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My Reflections: Native American Heritage Month

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November is Native American Heritage Month.  As a member of the Turtle Mountain Band of Chippewa Indians and an Executive Committee member at the Democratic National Committee, I would like to take this opportunity to reflect on what the Democratic Party has done to honor and provide opportunities to our communities and Indian Country as a whole.  

Democrats have a long history of partnership with tribal communities, from the Indian Reorganization Act of 1934—nicknamed the Indian New Deal—to President Obama’s leadership on issues such as enhancing tribal jurisdiction and addressing Indian healthcare.  Democrats have worked with and empowered tribes to address their challenges and have demonstrated a keen awareness of the critical importance to our nation and its cultural fabric to ensure the protection of the rich heritage and distinct cultures of the more than 500 tribes around our nation. 

President Obama and Democrats, through both words and deeds, have demonstrated a true understanding that tribal nations themselves are in the best position to address the challenges they face.  Accordingly, the role of the United States is to work in partnership with tribes to enhance the opportunities available and provide tools so that tribes can flourish politically and economically while meeting the challenges of the 21st Century.  The Democratic Party is the party that lives by this approach.

The challenges facing many tribal communities are great.  In too many places in Indian Country, Native people are disproportionately affected by the scourges of poverty, unemployment, lack of adequate health care, and high rates of suicide.  Native women are more likely to be the victims of violent crimes than any other racial or gender category.  But with the partnership and strong leadership of the President and many other Democrats, progress can be and is being made.

For example, when President Obama signed the Affordable Care Act, he made certain that it included the reauthorization and enhancement of the Indian Healthcare Improvement Act, which will lead to better health outcomes in tribal communities.  Moreover, at this month’s White House Tribal Nations Conference, he even called out the good work the Puyallup Tribe is doing in their health clinic in my home state of Washington.  The ACA provided the Puyallup Tribe with increased flexibility to better tailor healthcare to the needs of its tribal community.  There have been dramatic enhancements regarding access to hospice, assisted living, long-term and home- and community-based care. All of these things we desperately need and all of these things Democrats stood and fought for together with Indian Country.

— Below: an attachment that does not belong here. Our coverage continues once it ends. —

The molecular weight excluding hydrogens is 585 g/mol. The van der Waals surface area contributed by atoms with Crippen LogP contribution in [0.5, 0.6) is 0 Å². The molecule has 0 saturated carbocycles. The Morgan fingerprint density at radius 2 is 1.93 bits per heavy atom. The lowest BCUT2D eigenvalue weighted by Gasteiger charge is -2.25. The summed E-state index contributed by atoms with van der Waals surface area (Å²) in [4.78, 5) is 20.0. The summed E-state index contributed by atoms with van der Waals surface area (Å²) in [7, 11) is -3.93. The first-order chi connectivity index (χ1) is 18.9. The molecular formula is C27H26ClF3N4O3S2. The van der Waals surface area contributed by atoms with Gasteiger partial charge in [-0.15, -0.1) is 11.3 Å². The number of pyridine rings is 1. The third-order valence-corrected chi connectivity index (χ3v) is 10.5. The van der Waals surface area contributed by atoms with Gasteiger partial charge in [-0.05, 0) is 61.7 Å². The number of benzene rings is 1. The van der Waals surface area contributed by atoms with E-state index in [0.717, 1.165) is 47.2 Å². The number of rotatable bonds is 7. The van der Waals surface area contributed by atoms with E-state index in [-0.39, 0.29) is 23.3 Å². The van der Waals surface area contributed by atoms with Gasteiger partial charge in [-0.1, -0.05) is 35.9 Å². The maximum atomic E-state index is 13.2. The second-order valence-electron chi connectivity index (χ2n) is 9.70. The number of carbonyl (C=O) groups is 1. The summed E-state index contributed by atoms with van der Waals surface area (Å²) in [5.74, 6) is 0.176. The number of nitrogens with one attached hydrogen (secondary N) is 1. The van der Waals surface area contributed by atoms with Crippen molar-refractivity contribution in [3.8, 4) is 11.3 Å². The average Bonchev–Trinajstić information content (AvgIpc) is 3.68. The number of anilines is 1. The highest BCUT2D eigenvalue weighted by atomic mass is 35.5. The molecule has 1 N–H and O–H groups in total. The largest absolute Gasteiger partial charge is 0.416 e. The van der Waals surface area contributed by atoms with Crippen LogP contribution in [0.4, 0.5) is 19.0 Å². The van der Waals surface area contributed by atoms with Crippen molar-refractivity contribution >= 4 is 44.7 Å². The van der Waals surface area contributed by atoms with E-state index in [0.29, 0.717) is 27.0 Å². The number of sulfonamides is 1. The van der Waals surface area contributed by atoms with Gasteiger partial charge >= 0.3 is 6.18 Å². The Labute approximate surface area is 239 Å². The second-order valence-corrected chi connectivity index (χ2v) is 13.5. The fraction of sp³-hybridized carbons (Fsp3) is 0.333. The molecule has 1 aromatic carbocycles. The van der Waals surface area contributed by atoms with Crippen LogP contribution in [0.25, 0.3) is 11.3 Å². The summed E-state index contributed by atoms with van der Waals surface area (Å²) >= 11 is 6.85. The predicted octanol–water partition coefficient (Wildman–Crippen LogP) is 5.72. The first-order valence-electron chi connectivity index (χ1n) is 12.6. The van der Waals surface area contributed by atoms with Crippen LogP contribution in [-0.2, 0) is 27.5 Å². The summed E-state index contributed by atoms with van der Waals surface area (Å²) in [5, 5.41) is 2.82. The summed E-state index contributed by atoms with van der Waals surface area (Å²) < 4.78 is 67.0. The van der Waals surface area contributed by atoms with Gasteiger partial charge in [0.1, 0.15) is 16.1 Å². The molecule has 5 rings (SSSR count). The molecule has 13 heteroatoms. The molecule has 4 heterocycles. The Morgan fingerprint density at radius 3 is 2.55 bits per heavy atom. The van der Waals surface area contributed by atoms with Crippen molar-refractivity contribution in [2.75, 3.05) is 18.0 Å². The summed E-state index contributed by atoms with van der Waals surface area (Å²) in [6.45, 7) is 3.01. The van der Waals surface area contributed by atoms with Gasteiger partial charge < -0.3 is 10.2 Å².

In addition, Democrats and President Obama’s Administration have made jobs a priority and are working tirelessly to create more well-paying jobs that can support a family. In Indian Country, where unemployment often exceeds 50 percent, this focus on jobs is most welcome. 

And, just a few months ago, President Obama established the first-ever White House Council on Native American Affairs.  This working group recognizes the unique relationship between the United States government and our tribal governments, and strives to promote and sustain tribal nations for years to come.  I can’t tell you how proud I was to see that Council at the White House Tribal Nations Conference, where it fielded town-hall-style questions directly from our tribal leaders on the difficult issues facing Indian Country.  That shows a true commitment from our President to make that Council a working group for change in Indian Country and not just a symbolic gesture.

There is, of course, far more work to be done, but this record of achievement demonstrates that our President and Democrats get it.  With this approach in place, the difficult and often seemingly intractable issues tribes have faced for far too long can and will be successfully addressed. 

From the earliest days of our country’s founding, the contributions that Natives have made to the broader American story are immeasurable and often painful.  Knowing that I get to work hand in hand with the Democratic Party and President Obama to help my community makes me proud.  This month, as we recognize Native American Heritage Month, it’s important that we recognize the progress we have made, but also look ahead to the work we have yet to do together.

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